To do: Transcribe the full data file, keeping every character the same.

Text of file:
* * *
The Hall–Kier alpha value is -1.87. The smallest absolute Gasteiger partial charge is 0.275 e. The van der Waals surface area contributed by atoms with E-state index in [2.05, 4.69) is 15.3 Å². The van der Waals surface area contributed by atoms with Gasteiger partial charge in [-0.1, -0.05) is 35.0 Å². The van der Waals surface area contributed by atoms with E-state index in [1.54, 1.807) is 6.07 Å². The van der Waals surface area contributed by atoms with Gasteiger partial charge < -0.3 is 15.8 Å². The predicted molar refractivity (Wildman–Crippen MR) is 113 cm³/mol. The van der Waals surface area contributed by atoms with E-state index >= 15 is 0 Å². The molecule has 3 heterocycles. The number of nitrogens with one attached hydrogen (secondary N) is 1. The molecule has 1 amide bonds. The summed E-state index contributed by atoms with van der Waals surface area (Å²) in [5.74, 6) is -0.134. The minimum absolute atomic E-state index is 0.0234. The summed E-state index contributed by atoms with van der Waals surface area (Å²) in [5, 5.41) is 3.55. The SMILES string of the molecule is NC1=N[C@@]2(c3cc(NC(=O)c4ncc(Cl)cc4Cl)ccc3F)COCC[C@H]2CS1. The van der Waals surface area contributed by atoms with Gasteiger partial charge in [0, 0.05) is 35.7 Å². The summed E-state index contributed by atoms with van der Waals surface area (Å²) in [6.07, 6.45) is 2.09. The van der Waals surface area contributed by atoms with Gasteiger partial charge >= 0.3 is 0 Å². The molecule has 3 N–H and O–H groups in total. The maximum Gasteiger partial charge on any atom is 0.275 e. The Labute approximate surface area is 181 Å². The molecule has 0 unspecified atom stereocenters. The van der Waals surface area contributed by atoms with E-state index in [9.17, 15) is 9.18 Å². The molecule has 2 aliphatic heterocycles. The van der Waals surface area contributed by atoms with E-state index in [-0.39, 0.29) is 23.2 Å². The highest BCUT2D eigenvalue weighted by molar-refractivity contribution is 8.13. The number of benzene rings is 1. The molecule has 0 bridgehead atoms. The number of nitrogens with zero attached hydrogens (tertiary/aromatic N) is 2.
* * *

The Hall–Kier alpha value is -1.87. The smallest absolute Gasteiger partial charge is 0.275 e. The van der Waals surface area contributed by atoms with E-state index in [2.05, 4.69) is 15.3 Å². The van der Waals surface area contributed by atoms with Gasteiger partial charge in [-0.1, -0.05) is 35.0 Å². The van der Waals surface area contributed by atoms with E-state index in [1.54, 1.807) is 6.07 Å². The van der Waals surface area contributed by atoms with Gasteiger partial charge < -0.3 is 15.8 Å². The predicted molar refractivity (Wildman–Crippen MR) is 113 cm³/mol. The van der Waals surface area contributed by atoms with E-state index >= 15 is 0 Å². The molecule has 3 heterocycles. The number of nitrogens with one attached hydrogen (secondary N) is 1. The molecule has 1 amide bonds. The summed E-state index contributed by atoms with van der Waals surface area (Å²) in [5.74, 6) is -0.134. The minimum absolute atomic E-state index is 0.0234. The summed E-state index contributed by atoms with van der Waals surface area (Å²) in [5, 5.41) is 3.55. The SMILES string of the molecule is NC1=N[C@@]2(c3cc(NC(=O)c4ncc(Cl)cc4Cl)ccc3F)COCC[C@H]2CS1. The van der Waals surface area contributed by atoms with Gasteiger partial charge in [0, 0.05) is 35.7 Å². The summed E-state index contributed by atoms with van der Waals surface area (Å²) in [6.07, 6.45) is 2.09. The van der Waals surface area contributed by atoms with Gasteiger partial charge >= 0.3 is 0 Å². The molecule has 3 N–H and O–H groups in total. The maximum Gasteiger partial charge on any atom is 0.275 e. The Labute approximate surface area is 181 Å². The molecule has 0 unspecified atom stereocenters. The van der Waals surface area contributed by atoms with E-state index in [9.17, 15) is 9.18 Å². The molecule has 2 aliphatic heterocycles. The van der Waals surface area contributed by atoms with E-state index in [-0.39, 0.29) is 23.2 Å². The highest BCUT2D eigenvalue weighted by molar-refractivity contribution is 8.13. The number of benzene rings is 1. The molecule has 0 bridgehead atoms. The number of nitrogens with zero attached hydrogens (tertiary/aromatic N) is 2.